So, you’re starting a business. Or a passionate hobby. Or you’re simply putting yourself out there more and want to know the right way of doing it. The easy answer is that there is no right way, and that anything you do will work out in the end. And while I do believe that is true, I also believe that certain tips could help tremendously in not spiraling downhill.
When I started my business I had no idea how to go about it. This ended up being mostly a wonderful thing. I am so glad that I didn’t have a business model to follow because if I had, I might not have pursued exactly what my passion was. But what I do wish I had were a list of potentially big problems that I would want to avoid no matter what I was pursuing or how I was pursuing it.
1. Understand Copyright.
It doesn’t matter if you’re an artist or not, copyright is something that should be understood at least in the most basic sense. Copyrighting my pictures is one thing, but copyrighting information is a whole other ball game. If you put yourself out there in any public way, and you share what you have to offer, someone else may take that information and run with it. Before you know it, the information you worked so hard to create could be making someone else money, which means you’re losing money. Don’t be paranoid, but at the same time, do be smart. Talk to a lawyer about what your rights are and how you can best protect yourself.
For example, I teach workshops. This is a concrete way that I compile information that is specific to my business and share it with others. Before each workshop I have all participants sign a release form saying that the information provided during the workshop is for private use only and is not to be distributed publicly in any way.
2. Organize yourself in a big way.
When you are starting a business, it is incredibly difficult to foresee all of the problems that might cross your path. For me, some of those potential problems were keeping track of print sales, understanding print editioning, and backing up my work. If I had thought enough about the business side of what I was doing then, I wouldn’t have had so many headaches along the way. Think logically, and get second and third opinions. Talk to someone who has been there. Attend a business class or workshop.
By looking ahead and organizing your business, you prepare your business to grow. Some really helpful things that I did were to create a file and folder naming scheme to organize my images. Now I know where every image is from 2009 on to now. Something else that helped was to choose prices and stick to them, perhaps raising them each year (or not, just depends), but never swaying from what was chosen for consistency.
3. Save your domains.
When you decide to pursue a passion, hobby, or to make those into a career, it is very important that your social media stay consistent. Once you have your business name, save that business name on all the websites.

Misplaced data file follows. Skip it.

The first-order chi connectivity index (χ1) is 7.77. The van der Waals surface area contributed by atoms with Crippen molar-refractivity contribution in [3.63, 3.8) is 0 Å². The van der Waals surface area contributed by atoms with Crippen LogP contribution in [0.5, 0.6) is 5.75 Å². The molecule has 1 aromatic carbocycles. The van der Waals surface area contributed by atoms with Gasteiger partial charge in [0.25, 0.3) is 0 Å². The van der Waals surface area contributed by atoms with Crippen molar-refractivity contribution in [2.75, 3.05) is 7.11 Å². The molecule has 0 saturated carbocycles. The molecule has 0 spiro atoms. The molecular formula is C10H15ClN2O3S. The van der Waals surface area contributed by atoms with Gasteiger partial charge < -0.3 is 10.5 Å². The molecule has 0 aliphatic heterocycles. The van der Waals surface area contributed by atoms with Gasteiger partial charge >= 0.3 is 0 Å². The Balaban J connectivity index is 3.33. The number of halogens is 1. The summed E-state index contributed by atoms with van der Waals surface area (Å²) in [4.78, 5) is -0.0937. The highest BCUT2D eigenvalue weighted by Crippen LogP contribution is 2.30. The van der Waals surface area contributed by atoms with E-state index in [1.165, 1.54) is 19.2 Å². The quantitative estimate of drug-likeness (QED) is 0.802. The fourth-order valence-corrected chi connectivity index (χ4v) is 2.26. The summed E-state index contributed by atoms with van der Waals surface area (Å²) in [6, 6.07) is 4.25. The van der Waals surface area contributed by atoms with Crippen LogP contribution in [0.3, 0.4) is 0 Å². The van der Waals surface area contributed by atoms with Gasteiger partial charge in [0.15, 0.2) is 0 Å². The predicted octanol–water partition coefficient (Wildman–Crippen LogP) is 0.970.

Mine is just Brooke Shaden, so when I sign up for a new site, like Twitter, I would make my username www.twitter.com/brookeshaden. That way when someone wants to find me, they simply type in my name and I will be the first one that pops up. Even if you don’t think you’re going to use a website, claim your name anyway. It can’t hurt, and you don’t want to fall down in the searches.
4. The moral code.
Understand your limitations before you begin putting yourself out there in a big way. Understand what you are comfortable with, what your business stands for, and how important it is to stick to your beliefs. If you are uncomfortable with doing something, stick to your gut. Your business can suffer long after a poor decision is made.
A great example of this is the Internet, and how simple it is to get sucked down a negative hole. I want my business to stand for kindness, creativity, and promoting passion…because that is who I want to be as a person. If someone engages with me in any negative way, I either ignore the situation or write a few nice words and kindly bow out of the argument. I won’t engage in a negative experience, because when you own a business on the Internet, it is never only between you and the instigator. Your business is public, therefore your opinions and how you handle the opinions of others is public as well. Represent yourself in a genuine and business-savvy way.
5. Do the math.
When you start a business, math is a big part of that process. I am terrible at math. So, this was not my strong suit. Understand exactly what you are investing in, because every business is an investment in time, energy, and money. Understand the costs of your startup and how much money you need to make to get past that hurdle.
My startup costs included printing, framing, and shipping prints for exhibitions, driving costs, equipment, and location rentals. I thought that the profit I would be making from print sales would balance everything out, but I was very wrong. The money wasn’t rolling in as I had hoped, but instead I spent thousands of dollars with no way of getting it back at the start. This was a shock to my career, and could easily stop anyone in their tracks and make them reconsider.
Be smart about the money it takes, and research all potential costs as well as profit margins that are reasonable. My advice is to expect nothing in terms of profit, and expect the worst in terms of expenses. This is not pessimistic thinking, it is realistic, and can lead to starting the career of your dreams so long as that career isn’t sunk before it hits the water because of bad budgeting.
What business startup tips can you share?